Friday, November 5, 2010

Iphigenia at SFU Woodward's

The gods and goddesses in Greek mythology have a lot to answer for. First there's that rigged beauty contest between Artemis, Athena and Aphrodite that leads Paris to inadvertently initiate the Trojan War, the absconded Helen being his prize. Then there's all the mischief the immortals get up to in the lead up to the Greeks' attack on Troy. Wouldn't be a fair fight if there weren't some additional casualties and especially familial collateral damage along the way.

And poor Agamemnon, leader of the Greek army, seems to suffer more than most, starting with his fateful decision to sacrifice his daughter, Iphigenia, which, depending on whom you read (Euripides, Aeschylus, Sophocles), sets off an escalating series of retributive and self-destructive acts by other members of his family: his wife Clytemnestra, his other daughter Electra, and his of course his son, Orestes.

In Euripides' first version of the story, Iphigenia at Aulis, it all starts with Agamemnon's presumption that he's a better hunter than Artemis. In retaliation for this boast, Artemis stills the winds behind the sails of the Greek ships gunning for Troy just as they reach the harbour of Aulis. Agamemnon is told by an oracle that the only way the winds will pick up again is if he sacrifices Iphigenia. He doesn't want to, but his bloodthirsty lieutenant Menelaus is insistent (in one version of the story even intercepting a missive by his boss warning his daughter and family to stay away), and so he sends for his daughter under the pretext that she is to marry Achilles. Problems arise when the none-too-stable mother of the bride gets caught up in planning her daughter's nuptials, arriving with a full-on trousseau, and consulting the young and het-up Achilles about his plans for her daughter. Achilles (who, you will remember from Homer, has his own issues to deal with, not least a more than brotherly affection for his comrade-in-arms, Patroclus) has no idea what she's talking about, and soon Clytemnestra outs her husband's plan and the real argument of the play (and of all Greek drama, really) takes centre-stage: the rights of the individual versus the interests of the state.

In Lois Anderson's staging of John Barton's 1980 translation/adaptation of the play, SFU Contemporary Arts' inaugural student production at Woodward's Fei and Milton Wong Experimental Theatre, that question gets aligned in a very 21st-century way with political and religious extremism. That is, Iphigenia's eventual acquiescence to the will of her General father and her willingness to sacrifice her own life for the greater good of the Greek people (at least as the choice of death in this case is presented to her), it is suggested, starts to look a little like jihadism. In other words, if we connect the dots between Iphi's choice and that famous wooden horse that eventually gets wheeled beyond the gates of Troy, the girl starts to look a little like a suicide bomber.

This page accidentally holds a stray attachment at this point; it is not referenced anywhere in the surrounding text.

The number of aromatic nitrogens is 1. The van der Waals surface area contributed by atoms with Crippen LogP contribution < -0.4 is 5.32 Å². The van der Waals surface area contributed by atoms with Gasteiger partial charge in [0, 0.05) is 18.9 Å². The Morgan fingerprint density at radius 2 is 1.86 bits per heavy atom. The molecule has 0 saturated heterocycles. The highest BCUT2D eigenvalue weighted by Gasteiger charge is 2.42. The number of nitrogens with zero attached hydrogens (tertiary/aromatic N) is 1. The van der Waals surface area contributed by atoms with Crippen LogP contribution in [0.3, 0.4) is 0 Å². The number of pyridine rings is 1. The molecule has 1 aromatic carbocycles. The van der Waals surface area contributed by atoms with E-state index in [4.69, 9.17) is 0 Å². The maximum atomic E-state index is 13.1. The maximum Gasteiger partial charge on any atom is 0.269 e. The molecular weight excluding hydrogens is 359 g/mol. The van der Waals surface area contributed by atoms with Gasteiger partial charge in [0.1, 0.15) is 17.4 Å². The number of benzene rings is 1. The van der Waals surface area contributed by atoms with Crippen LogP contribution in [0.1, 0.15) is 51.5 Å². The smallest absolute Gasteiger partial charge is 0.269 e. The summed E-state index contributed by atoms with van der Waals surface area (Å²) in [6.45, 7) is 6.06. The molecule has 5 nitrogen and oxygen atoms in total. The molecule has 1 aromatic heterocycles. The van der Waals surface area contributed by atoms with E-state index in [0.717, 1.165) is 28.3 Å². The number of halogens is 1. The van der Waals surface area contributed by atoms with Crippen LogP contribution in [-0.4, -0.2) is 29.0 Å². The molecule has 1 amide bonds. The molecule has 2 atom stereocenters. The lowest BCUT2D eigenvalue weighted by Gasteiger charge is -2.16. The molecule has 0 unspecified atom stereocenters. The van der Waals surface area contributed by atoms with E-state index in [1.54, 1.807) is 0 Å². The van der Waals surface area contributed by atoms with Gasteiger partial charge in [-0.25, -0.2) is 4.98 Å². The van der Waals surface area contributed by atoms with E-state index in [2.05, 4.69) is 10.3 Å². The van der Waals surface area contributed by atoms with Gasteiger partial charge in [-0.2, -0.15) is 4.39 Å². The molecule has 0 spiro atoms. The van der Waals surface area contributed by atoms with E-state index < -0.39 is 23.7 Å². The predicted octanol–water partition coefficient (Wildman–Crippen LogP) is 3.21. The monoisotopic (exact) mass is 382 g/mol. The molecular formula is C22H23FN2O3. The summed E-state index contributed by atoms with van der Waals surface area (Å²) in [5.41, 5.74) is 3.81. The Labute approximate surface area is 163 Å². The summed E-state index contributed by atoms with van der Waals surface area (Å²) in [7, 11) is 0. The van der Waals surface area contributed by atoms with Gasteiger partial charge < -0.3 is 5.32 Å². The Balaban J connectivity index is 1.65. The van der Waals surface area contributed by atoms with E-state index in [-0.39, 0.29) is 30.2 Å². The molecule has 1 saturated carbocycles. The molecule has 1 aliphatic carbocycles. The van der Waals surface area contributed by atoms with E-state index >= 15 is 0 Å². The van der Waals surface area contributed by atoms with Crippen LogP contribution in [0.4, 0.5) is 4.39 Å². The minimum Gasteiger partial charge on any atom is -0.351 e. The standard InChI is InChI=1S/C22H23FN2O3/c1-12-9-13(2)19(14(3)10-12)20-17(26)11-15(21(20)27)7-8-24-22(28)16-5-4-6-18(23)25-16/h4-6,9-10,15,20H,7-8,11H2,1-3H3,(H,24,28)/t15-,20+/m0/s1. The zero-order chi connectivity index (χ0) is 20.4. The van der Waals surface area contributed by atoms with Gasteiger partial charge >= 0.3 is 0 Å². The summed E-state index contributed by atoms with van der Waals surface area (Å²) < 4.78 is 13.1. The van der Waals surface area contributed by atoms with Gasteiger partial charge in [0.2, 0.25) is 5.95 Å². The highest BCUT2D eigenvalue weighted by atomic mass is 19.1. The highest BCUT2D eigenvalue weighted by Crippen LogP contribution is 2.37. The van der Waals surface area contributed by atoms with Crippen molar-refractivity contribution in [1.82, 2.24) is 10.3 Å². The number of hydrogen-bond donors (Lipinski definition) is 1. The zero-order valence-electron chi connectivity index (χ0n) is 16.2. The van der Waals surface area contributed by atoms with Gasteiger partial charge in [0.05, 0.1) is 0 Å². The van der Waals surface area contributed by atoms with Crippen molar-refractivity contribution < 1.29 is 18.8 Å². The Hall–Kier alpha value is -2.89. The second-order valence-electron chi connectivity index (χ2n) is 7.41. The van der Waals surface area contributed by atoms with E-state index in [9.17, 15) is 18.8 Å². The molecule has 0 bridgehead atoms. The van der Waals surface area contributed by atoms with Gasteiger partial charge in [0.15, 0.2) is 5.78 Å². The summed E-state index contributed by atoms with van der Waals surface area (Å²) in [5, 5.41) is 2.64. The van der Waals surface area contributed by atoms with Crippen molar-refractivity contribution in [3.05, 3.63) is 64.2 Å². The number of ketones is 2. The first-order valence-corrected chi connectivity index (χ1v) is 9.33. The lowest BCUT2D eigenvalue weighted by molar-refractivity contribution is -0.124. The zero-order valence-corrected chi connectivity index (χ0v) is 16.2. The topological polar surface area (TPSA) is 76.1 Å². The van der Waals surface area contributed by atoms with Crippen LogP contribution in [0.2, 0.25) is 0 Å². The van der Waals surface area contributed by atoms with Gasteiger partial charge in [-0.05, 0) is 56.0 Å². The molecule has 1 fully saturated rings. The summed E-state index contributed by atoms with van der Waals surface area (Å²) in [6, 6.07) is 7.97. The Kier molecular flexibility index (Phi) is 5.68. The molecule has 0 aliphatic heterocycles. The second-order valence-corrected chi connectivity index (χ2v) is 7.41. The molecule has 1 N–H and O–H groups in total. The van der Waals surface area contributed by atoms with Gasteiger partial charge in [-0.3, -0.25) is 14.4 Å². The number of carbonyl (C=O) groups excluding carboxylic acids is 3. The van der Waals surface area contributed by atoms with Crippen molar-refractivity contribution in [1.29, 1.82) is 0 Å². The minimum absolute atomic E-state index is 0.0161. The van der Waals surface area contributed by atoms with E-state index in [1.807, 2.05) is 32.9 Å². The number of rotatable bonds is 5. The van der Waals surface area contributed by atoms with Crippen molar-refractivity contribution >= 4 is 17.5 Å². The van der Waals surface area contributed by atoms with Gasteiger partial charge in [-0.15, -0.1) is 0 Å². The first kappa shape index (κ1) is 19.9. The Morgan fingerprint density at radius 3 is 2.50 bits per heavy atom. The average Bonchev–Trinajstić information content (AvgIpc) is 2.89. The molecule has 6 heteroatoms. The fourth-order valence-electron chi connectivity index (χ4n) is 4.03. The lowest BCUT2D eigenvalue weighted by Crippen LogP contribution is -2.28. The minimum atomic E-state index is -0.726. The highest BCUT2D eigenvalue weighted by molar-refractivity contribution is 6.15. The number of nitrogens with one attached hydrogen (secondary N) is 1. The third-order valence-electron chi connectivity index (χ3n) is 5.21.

It's an interesting approach to the material, but unfortunately in this production it mostly stays on the page--i.e., in the Director's Note on the program--rather than getting worked through materially on stage. Fanaticism to a cause is incarnated most forcefully by Menelaus (Troy Kozuki), and there are some wonderful moments of physical choreography (local dancer/choreographer Noam Gagnon advised on movement for the piece) that suggest a bodily short-circuiting of rational debate to a moral and ethical problem. But Iphigenia's own conversion to her father's ideals seems remarkably passive and resigned as portrayed by Anouska Anderson Kirby (the director's daughter). This could have something to do with the fact that this decisive moment in the play occurs on video rather than live, and while I applaud Anderson's overall integration of different media in this production, I question the choice of mediated delivery in this case, if only because in the cavernous space we were in it was difficult to hear what was being said.

Mostly, however, Anderson made terrific and theatrically novel use of the space, starting with Talthybius's (a superb Aryo Khakpour) opening entrance on his bicycle and the dropping of the upstage safety curtain. Special kudos must go to sound composer Elliott Vaughan, who made fantastic use of the space's available ambient sound sources to produce simple yet wonderful effects: moving the curtains along the stage left and right walls to suggest wind; pounding on exposed pipes and chairs and the floor for rolls of thunder, or approaching armies; and, in conjunction with Anderson, showing an intuitive understanding of the Greek chorus and the aural basis of Greek drama more generally through a canny use of recorded voice-over and live call-and-response from different parts of the theatre.

Lighting, costumes, and especially props (the reproduction of the stalled Greek ships was most effective) are also superb. And, in this regard, I was delighted to see that three crew members from The Objecthood of Chairs made material contributions in these areas: Milena Popović, Jordan Boivin, and Lain Kim.

Iphigenia at Aulis runs at SFU Woodward's through to this Saturday. Call 778-782-3514 for tickets.


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